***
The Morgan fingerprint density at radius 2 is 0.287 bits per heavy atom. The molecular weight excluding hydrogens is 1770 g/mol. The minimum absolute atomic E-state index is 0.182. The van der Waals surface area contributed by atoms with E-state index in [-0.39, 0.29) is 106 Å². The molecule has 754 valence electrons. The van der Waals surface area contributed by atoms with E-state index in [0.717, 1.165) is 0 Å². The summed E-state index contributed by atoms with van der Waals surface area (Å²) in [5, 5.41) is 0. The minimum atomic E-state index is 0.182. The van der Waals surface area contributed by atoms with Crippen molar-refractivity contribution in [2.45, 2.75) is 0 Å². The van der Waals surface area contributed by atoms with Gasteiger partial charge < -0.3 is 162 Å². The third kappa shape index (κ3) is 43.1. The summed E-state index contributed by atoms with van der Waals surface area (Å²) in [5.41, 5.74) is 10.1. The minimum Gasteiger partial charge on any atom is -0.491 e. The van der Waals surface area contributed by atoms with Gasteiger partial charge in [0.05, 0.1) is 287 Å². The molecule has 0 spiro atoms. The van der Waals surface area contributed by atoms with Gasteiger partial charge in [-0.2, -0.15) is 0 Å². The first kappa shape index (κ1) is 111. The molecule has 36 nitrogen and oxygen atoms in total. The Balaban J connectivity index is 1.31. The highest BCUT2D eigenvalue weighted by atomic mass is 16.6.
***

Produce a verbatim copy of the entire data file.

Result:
The Morgan fingerprint density at radius 2 is 0.287 bits per heavy atom. The molecular weight excluding hydrogens is 1770 g/mol. The minimum absolute atomic E-state index is 0.182. The van der Waals surface area contributed by atoms with E-state index in [-0.39, 0.29) is 106 Å². The molecule has 754 valence electrons. The van der Waals surface area contributed by atoms with E-state index in [0.717, 1.165) is 0 Å². The summed E-state index contributed by atoms with van der Waals surface area (Å²) in [5, 5.41) is 0. The minimum atomic E-state index is 0.182. The van der Waals surface area contributed by atoms with Crippen molar-refractivity contribution in [2.45, 2.75) is 0 Å². The van der Waals surface area contributed by atoms with Gasteiger partial charge < -0.3 is 162 Å². The third kappa shape index (κ3) is 43.1. The summed E-state index contributed by atoms with van der Waals surface area (Å²) in [5.41, 5.74) is 10.1. The minimum Gasteiger partial charge on any atom is -0.491 e. The van der Waals surface area contributed by atoms with Gasteiger partial charge in [0.05, 0.1) is 287 Å². The molecule has 0 spiro atoms. The van der Waals surface area contributed by atoms with Gasteiger partial charge in [-0.2, -0.15) is 0 Å². The first kappa shape index (κ1) is 111. The molecule has 36 nitrogen and oxygen atoms in total. The Balaban J connectivity index is 1.31. The highest BCUT2D eigenvalue weighted by atomic mass is 16.6.